I’ve come to the conclusion that wild bird photography is not for me. Standing around or sitting in a cold hide waiting for something special to land on a branch long enough that you can photograph it. Take yesterday for instance. A bright sunny day, not much wind, perfect for a bit of bird photography. Yeah it is, as long as the birds come out to play as well.
Over the past weeks there have been reports of Waxwings, a winter visitor to the UK, arriving in numbers at St Asaph, a city not too far away from me. So camera in hand I set off to photograph this winter visitor.
They were there. Wonderful. High on the trees, flying around, chattering to each other, and way out of range for my 300mm lens. They just weren’t coming down to the lower levels of the trees. Anyway, I hung around for an hour and half before finally giving up. Apparently in the afternoon all the photographers, and there were lots of them, got some great photographs when the Waxwings decided it was feeding time and came down to the trees beside the river.
It was such a nice day so on the way home I decided to stop off at Rhudlan Nature Reserve. I’ve had mixed results here with wildlife photography so I wasn’t hoping for much. Wonderful, a Cormorant in the pool, drying it’s wings and silhouetted against a low-lying sun. But how frustrating. I can’t really see the head and the sun is playing havoc with the colours. Not only that the wind has started to get stronger and it’s cold down by the pond despite the sun being out. Hung around for about 30 minutes but that Cormorant never changed position, always facing away from me.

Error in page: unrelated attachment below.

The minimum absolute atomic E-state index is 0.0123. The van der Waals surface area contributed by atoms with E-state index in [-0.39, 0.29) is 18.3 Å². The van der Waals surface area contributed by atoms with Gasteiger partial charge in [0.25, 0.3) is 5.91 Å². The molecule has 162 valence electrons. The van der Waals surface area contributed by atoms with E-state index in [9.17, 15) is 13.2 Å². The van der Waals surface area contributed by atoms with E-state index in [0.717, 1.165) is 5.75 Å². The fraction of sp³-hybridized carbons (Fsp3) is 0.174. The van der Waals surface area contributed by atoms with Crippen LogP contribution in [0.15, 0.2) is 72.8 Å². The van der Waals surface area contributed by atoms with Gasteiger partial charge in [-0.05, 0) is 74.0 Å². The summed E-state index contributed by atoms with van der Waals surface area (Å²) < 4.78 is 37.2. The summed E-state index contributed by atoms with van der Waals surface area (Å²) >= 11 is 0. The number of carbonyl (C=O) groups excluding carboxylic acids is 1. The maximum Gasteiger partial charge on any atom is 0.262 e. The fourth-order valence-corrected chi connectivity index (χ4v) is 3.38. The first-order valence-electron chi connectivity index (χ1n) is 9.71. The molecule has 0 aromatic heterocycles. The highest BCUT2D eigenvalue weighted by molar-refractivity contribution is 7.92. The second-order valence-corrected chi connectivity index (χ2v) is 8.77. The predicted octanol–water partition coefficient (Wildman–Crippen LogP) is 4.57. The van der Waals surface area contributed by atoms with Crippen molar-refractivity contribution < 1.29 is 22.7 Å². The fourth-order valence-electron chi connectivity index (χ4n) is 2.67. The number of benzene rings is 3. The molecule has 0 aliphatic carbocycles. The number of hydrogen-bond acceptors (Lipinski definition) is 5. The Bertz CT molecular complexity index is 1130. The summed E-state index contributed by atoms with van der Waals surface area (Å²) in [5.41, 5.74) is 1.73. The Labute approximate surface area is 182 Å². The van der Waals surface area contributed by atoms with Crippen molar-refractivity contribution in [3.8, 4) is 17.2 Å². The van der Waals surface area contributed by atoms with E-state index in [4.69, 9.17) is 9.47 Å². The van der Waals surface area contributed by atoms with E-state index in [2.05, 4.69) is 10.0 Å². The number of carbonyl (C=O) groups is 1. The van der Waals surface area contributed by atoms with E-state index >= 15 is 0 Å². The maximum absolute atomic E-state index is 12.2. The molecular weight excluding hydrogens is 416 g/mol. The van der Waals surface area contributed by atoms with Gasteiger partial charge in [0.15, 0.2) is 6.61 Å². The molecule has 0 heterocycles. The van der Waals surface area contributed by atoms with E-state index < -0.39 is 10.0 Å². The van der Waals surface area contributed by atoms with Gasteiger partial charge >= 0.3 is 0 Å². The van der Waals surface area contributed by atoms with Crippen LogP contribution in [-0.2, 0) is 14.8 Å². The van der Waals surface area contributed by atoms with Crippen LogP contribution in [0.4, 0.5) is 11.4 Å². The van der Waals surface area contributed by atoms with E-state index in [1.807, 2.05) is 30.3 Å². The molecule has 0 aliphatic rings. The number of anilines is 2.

Seen as I’m out and it’s still not too bad a day I decided to visit Big Pool Wood as well. There had been reports of Kingfishers and Siskins putting in appearances, might as well see if there’s anything about. Now to get to Big Pool Wood you have to walk along the side of an Equestrian Centre. The path was so chewed up with horses passing back and forwards along it that it was just a slippery, muddy mess. Just as well I had put my boots on. So settling down in the cold hide I waited for the Kingfisher to appear…..and waited ….and waited.
I did however catch a Robin, but frustratingly it’s only got one leg (the other one is almost hidden by the Robin’s body) and there’s also a big bit of stick obscuring part of the tail.
Maybe I’ll have better luck with this little, err, what is it? My bird identification is not that great but I finally worked out this must be a Coal Tit. Lovely little bird. Of the twenty photographs I shot, this was the only one I could use. They really are nervous, dart onto a branch, sit for a second, dart to the feeders, quick peck and away.
Now then. Blue Tit or Great Tit?
Finally something different, a Dunnock with a twig sticking out of it’s rear end.
Yep! I’m convinced bird photography is too much of a malarkey for me. I’d much rather be out there in the hills, getting some good exercise and fresh air. Besides which, hills, mountains and streams are nice and big, they don’t move, well the streams do, but that’s a minor detail, and as I’m walking about I keep warm.
Coming next week. “Snowdonia National Park In All It’s Winter Glory”. That’s assuming we get some winter weather between now and next week because right now I don’t think there’s any snow on them there mountains.